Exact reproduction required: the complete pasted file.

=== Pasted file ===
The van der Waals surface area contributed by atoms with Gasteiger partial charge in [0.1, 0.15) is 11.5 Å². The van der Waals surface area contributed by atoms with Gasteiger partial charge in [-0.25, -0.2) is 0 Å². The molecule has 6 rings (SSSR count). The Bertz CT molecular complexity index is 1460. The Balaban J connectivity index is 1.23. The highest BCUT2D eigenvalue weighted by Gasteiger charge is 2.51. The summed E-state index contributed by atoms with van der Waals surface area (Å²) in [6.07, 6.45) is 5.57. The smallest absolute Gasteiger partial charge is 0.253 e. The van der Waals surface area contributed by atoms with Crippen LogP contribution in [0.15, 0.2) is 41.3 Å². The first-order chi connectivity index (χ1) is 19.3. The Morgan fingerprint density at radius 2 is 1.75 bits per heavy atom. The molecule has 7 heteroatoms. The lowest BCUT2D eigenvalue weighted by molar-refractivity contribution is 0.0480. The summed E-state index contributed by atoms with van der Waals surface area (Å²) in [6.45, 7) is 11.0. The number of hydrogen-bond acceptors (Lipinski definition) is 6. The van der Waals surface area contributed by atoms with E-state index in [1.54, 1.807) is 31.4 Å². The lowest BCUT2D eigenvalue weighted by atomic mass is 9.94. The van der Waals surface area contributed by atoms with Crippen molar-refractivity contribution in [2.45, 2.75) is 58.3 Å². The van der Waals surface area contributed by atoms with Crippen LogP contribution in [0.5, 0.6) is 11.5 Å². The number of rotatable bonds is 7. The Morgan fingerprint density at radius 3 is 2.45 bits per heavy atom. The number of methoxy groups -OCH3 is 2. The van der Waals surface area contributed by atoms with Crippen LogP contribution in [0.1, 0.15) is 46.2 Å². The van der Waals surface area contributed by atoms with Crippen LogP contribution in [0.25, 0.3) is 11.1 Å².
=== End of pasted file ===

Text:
The van der Waals surface area contributed by atoms with Gasteiger partial charge in [0.1, 0.15) is 11.5 Å². The van der Waals surface area contributed by atoms with Gasteiger partial charge in [-0.25, -0.2) is 0 Å². The molecule has 6 rings (SSSR count). The Bertz CT molecular complexity index is 1460. The Balaban J connectivity index is 1.23. The highest BCUT2D eigenvalue weighted by Gasteiger charge is 2.51. The summed E-state index contributed by atoms with van der Waals surface area (Å²) in [6.07, 6.45) is 5.57. The smallest absolute Gasteiger partial charge is 0.253 e. The van der Waals surface area contributed by atoms with Crippen LogP contribution in [0.15, 0.2) is 41.3 Å². The first-order chi connectivity index (χ1) is 19.3. The Morgan fingerprint density at radius 2 is 1.75 bits per heavy atom. The molecule has 7 heteroatoms. The lowest BCUT2D eigenvalue weighted by molar-refractivity contribution is 0.0480. The summed E-state index contributed by atoms with van der Waals surface area (Å²) in [6.45, 7) is 11.0. The number of hydrogen-bond acceptors (Lipinski definition) is 6. The van der Waals surface area contributed by atoms with E-state index in [1.54, 1.807) is 31.4 Å². The lowest BCUT2D eigenvalue weighted by atomic mass is 9.94. The van der Waals surface area contributed by atoms with Crippen molar-refractivity contribution in [2.45, 2.75) is 58.3 Å². The van der Waals surface area contributed by atoms with Crippen LogP contribution in [0.5, 0.6) is 11.5 Å². The number of rotatable bonds is 7. The Morgan fingerprint density at radius 3 is 2.45 bits per heavy atom. The number of methoxy groups -OCH3 is 2. The van der Waals surface area contributed by atoms with Crippen LogP contribution in [0.1, 0.15) is 46.2 Å². The van der Waals surface area contributed by atoms with Crippen LogP contribution in [0.25, 0.3) is 11.1 Å².